Google is scrapping its plans to offer banking services directly to users.
The shift comes nearly two years after the company first announced its banking plans and several months after a key executive leading the project departed.
In 2020, Google said it would let users open a bank account through its Google Pay app, in a partnership with Citigroup and Stanford Federal Credit Union beginning in 2021. At the time, Google said it would offer a service called “Plex” checking and savings accounts that would have no monthly fees, overdraft charges or minimum balance requirements. Users would have also been able to request a physical debit card, which would have run on Mastercard’s network, the company told CNBC at the time.
The Wall Street Journal first reported news of the scrapped plans Friday, stating a series of reportedly missed deadlines along with the departure of the Google Pay executive overseeing the project caused the project to begin to fold.
A Google spokesperson confirmed the report to CNBC but declined to comment on the executive’s departure effect.
“Our work with our partners has made it extremely clear that there’s consumer demand for simple, seamless and secure digital payments for online and in-store transactions,” the Google spokesperson told CNBC in an email. “We’re updating our approach to focus primarily on delivering digital enablement for banks and other financial services providers rather than us serving as the provider of these services.”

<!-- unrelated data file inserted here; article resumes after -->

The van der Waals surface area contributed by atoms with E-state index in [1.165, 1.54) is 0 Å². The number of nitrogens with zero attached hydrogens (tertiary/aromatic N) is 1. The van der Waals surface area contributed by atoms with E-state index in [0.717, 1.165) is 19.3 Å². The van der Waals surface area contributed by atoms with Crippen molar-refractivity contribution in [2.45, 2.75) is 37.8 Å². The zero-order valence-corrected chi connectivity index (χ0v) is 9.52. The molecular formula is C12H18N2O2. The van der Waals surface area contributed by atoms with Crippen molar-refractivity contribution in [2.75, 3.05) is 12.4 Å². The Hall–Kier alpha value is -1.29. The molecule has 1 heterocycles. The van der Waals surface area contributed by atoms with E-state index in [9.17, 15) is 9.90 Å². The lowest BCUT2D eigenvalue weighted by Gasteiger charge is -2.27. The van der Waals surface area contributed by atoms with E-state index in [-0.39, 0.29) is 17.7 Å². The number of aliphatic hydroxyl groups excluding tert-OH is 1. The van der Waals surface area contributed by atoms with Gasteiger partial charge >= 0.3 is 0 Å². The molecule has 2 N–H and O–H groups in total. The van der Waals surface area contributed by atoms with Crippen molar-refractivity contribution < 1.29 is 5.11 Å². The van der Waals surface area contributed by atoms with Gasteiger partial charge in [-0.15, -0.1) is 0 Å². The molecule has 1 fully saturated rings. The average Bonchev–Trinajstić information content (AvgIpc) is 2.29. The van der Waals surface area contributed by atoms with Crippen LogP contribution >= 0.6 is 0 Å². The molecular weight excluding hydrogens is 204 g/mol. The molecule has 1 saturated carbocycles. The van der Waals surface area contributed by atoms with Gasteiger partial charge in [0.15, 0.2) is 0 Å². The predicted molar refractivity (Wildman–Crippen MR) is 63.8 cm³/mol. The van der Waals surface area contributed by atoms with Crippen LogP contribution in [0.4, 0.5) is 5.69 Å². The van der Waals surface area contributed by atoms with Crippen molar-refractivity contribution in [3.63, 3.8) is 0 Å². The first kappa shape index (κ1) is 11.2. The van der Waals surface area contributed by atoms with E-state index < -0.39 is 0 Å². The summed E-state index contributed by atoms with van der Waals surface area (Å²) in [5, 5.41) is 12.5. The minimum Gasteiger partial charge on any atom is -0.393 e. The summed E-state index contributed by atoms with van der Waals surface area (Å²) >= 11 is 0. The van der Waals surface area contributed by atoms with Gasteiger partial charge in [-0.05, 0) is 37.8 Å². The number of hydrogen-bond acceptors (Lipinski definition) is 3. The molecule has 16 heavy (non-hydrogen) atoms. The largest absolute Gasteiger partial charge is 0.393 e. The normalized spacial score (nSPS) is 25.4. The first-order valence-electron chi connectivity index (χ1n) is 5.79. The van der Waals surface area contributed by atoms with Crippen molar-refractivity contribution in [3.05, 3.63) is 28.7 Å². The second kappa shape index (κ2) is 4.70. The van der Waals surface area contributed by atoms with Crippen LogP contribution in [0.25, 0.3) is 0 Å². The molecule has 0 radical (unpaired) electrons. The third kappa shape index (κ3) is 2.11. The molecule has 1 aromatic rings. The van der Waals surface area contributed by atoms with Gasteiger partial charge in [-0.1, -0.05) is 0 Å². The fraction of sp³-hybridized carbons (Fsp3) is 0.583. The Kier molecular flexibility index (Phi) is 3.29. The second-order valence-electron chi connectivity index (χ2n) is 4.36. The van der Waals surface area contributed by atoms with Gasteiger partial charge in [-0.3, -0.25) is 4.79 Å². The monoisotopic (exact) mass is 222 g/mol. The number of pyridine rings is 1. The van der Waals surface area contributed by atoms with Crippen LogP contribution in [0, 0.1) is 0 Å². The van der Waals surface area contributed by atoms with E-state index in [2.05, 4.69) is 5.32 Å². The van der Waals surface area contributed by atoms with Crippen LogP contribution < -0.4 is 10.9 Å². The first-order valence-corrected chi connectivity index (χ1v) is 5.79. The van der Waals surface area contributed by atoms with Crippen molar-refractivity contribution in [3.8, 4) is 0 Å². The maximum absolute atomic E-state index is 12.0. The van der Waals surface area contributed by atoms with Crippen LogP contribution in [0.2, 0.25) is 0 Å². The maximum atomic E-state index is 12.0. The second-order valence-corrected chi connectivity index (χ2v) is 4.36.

Google’s cloud unit has also made financial services one of its main customer focus areas.
While banks have expressed fear that tech giants will seek to invade consumer finance as they have done with other industries like media and advertising, so far the threat has barely materialized.
Amazon had reportedly explored offering bank accounts to its customers in 2018, a project that has yet to materialize. Uber reined in its fintech ambitions last year with the departure of executive Peter Hazlehurst. Facebook had to rebrand its crypto project amid a series of setbacks.
A notable exception is Apple, which successfully launched a credit card in 2019 with Goldman Sachs and is reportedly exploring a buy now, pay later product with the bank.
Caesar Sengupta, former Google vice president and general manager of Google payments and “Next Billion Users,” in 2020 that the company was “looking to make banking more relevant for the mobile-first generation,” as an explanation for its banking plans.
Sengupta left Google in March to start his own financial tech company called Arbo Works, according to his LinkedIn. Since then, he’s appeared to recruit several longtime Google workers to his company, according to LinkedIn and Arbo Works’ website.